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ISSN 1749-8155

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Review Date: 
1 Nov 2006

Although the First World War ended almost ninety years ago, it has become a truism to note that the echoes of that conflict continue to resound in Western culture.

Review Date: 
1 Oct 2006

Textiles and dress occupy a central position within the realm of material culture. Apart from fulfilling the basic human need for clothing and protection, textiles play important political, economic, and religious functions.

Review Date: 
1 Nov 2006

Matthew Seligmann's Spies in Uniform is an attempt to understand more fully the bases of British decision-making and policy from 1900–1914 in the light of a full investigation of the reports and work of the naval and military attachés in Germany.

Review Date: 
1 Aug 2006

Every prime minister's reputation combines a mixture of image and reality, and that of Wilson has all too often been the image of the wily, pipe-smoking fixer.

Review Date: 
1 Jul 2006

However much cartoon specialists might deplore the fact, the principal academic use of cartoons originally published in newspapers and magazines is as supporting illustrative material for primarily text-based enterprises.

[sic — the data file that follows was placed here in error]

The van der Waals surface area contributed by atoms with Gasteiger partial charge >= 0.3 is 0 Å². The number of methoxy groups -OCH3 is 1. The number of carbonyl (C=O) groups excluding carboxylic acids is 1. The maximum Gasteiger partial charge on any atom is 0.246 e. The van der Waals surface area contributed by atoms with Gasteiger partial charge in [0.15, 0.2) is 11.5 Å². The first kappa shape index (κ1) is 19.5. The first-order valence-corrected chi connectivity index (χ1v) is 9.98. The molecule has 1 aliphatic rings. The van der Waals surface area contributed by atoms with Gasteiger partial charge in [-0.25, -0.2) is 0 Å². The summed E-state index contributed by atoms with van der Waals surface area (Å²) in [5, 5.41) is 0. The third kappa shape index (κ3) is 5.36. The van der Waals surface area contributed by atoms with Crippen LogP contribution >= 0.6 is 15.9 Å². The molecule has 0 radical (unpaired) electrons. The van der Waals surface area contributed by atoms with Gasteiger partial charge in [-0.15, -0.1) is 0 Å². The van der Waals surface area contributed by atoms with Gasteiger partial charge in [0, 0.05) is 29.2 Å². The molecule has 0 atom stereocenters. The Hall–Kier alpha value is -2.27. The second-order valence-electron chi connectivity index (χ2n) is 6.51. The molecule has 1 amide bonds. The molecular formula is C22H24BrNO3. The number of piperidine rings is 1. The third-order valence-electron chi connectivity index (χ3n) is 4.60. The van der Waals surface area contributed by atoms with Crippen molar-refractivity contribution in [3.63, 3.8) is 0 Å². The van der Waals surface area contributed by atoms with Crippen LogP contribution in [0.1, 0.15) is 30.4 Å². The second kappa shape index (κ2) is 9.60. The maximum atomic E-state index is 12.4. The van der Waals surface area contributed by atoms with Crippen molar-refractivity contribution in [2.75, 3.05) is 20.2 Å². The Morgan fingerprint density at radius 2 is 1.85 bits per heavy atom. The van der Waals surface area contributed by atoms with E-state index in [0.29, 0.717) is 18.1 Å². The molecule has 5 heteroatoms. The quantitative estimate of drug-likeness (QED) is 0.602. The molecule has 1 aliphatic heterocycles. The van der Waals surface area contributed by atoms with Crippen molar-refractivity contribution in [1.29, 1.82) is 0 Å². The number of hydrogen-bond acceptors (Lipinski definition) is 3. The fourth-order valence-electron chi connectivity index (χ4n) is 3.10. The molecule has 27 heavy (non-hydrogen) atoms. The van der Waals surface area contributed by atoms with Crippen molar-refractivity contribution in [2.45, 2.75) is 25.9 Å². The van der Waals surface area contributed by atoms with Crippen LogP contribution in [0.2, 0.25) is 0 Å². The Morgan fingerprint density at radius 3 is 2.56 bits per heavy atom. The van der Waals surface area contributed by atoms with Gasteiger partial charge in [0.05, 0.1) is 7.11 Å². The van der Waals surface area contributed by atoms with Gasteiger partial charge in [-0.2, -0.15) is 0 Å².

Review Date: 
1 Jul 2006

The crowd as a historical social phenomenon has of late been a much-neglected subject. Modern analyses of the crowd will be for ever be associated with the 'history from below' era of the 1960s, in which historians refuted the long-held position that the crowd could foster a primeval and psychological changing influence on its participants.

Review Date: 
1 Jul 2006

The authors of these two volumes are both young historians whose first books each stake a claim to a portion of the increasingly crowded field of museum studies in general, and of museum history in particular.

Review Date: 
1 Jul 2006

One of the strengths of the recent historiography of the First World War has been the shift in focus away from the Western Front towards a broader understanding of the conflict as a world war.

Review Date: 
1 Jun 2006

Mark Hampton sets out to analyse 'the way in which British elites conceptualized the press between 1850 and 1950', examining the debates that helped to lead the British press to the point where 'informing readers and toppling governments, and never in boring fashion, could appear as the appropriate function of journalism'.

Review Date: 
1 May 2006

Since the 1960s, popular leisure has been studied by successive generations of British social historians. Questions of class, of culture and of identity have been central to the development of this literature. Celebrations of distinctively plebeian customs have contended with pessimistic analyses of mass culture as a form of social control.

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